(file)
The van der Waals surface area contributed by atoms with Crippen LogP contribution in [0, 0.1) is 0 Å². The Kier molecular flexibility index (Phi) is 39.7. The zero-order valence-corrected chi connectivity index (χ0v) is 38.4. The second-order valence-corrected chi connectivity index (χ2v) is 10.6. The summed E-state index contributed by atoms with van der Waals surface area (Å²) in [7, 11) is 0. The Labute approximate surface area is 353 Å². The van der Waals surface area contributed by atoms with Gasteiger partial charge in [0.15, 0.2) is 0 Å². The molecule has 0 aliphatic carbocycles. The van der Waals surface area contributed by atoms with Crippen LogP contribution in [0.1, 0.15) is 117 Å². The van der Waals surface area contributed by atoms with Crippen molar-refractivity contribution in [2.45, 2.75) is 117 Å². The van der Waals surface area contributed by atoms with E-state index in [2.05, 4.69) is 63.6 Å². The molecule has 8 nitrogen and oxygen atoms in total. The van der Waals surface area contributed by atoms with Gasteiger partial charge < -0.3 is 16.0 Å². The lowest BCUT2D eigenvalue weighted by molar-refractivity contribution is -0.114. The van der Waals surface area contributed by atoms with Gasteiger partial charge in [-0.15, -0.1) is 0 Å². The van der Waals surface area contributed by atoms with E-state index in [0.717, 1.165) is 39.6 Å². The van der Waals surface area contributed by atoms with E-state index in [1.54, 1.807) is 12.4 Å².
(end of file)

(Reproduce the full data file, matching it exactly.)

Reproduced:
The van der Waals surface area contributed by atoms with Crippen LogP contribution in [0, 0.1) is 0 Å². The Kier molecular flexibility index (Phi) is 39.7. The zero-order valence-corrected chi connectivity index (χ0v) is 38.4. The second-order valence-corrected chi connectivity index (χ2v) is 10.6. The summed E-state index contributed by atoms with van der Waals surface area (Å²) in [7, 11) is 0. The Labute approximate surface area is 353 Å². The van der Waals surface area contributed by atoms with Gasteiger partial charge in [0.15, 0.2) is 0 Å². The molecule has 0 aliphatic carbocycles. The van der Waals surface area contributed by atoms with Crippen LogP contribution in [0.1, 0.15) is 117 Å². The van der Waals surface area contributed by atoms with Crippen molar-refractivity contribution in [2.45, 2.75) is 117 Å². The van der Waals surface area contributed by atoms with E-state index in [2.05, 4.69) is 63.6 Å². The molecule has 8 nitrogen and oxygen atoms in total. The van der Waals surface area contributed by atoms with Gasteiger partial charge < -0.3 is 16.0 Å². The lowest BCUT2D eigenvalue weighted by molar-refractivity contribution is -0.114. The van der Waals surface area contributed by atoms with Gasteiger partial charge in [-0.15, -0.1) is 0 Å². The van der Waals surface area contributed by atoms with E-state index in [0.717, 1.165) is 39.6 Å². The van der Waals surface area contributed by atoms with E-state index in [1.54, 1.807) is 12.4 Å².